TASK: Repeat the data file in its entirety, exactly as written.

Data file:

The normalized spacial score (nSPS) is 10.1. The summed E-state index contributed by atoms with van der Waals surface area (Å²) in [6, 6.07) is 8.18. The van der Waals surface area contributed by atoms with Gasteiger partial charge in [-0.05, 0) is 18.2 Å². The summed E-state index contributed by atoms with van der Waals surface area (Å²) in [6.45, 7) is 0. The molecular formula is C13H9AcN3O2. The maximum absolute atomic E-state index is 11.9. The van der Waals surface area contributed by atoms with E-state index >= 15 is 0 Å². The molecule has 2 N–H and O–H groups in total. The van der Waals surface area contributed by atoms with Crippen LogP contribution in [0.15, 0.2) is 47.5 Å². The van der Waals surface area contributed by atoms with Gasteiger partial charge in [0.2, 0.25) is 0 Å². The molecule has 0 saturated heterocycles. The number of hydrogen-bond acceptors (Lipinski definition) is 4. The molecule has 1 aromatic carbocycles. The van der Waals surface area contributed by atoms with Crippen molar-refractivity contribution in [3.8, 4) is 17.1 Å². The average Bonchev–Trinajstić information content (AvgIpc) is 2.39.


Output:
The normalized spacial score (nSPS) is 10.1. The summed E-state index contributed by atoms with van der Waals surface area (Å²) in [6, 6.07) is 8.18. The van der Waals surface area contributed by atoms with Gasteiger partial charge in [-0.05, 0) is 18.2 Å². The summed E-state index contributed by atoms with van der Waals surface area (Å²) in [6.45, 7) is 0. The molecular formula is C13H9AcN3O2. The maximum absolute atomic E-state index is 11.9. The van der Waals surface area contributed by atoms with E-state index >= 15 is 0 Å². The molecule has 2 N–H and O–H groups in total. The van der Waals surface area contributed by atoms with Crippen LogP contribution in [0.15, 0.2) is 47.5 Å². The van der Waals surface area contributed by atoms with Gasteiger partial charge in [0.2, 0.25) is 0 Å². The molecule has 0 saturated heterocycles. The number of hydrogen-bond acceptors (Lipinski definition) is 4. The molecule has 1 aromatic carbocycles. The van der Waals surface area contributed by atoms with Crippen molar-refractivity contribution in [3.8, 4) is 17.1 Å². The average Bonchev–Trinajstić information content (AvgIpc) is 2.39.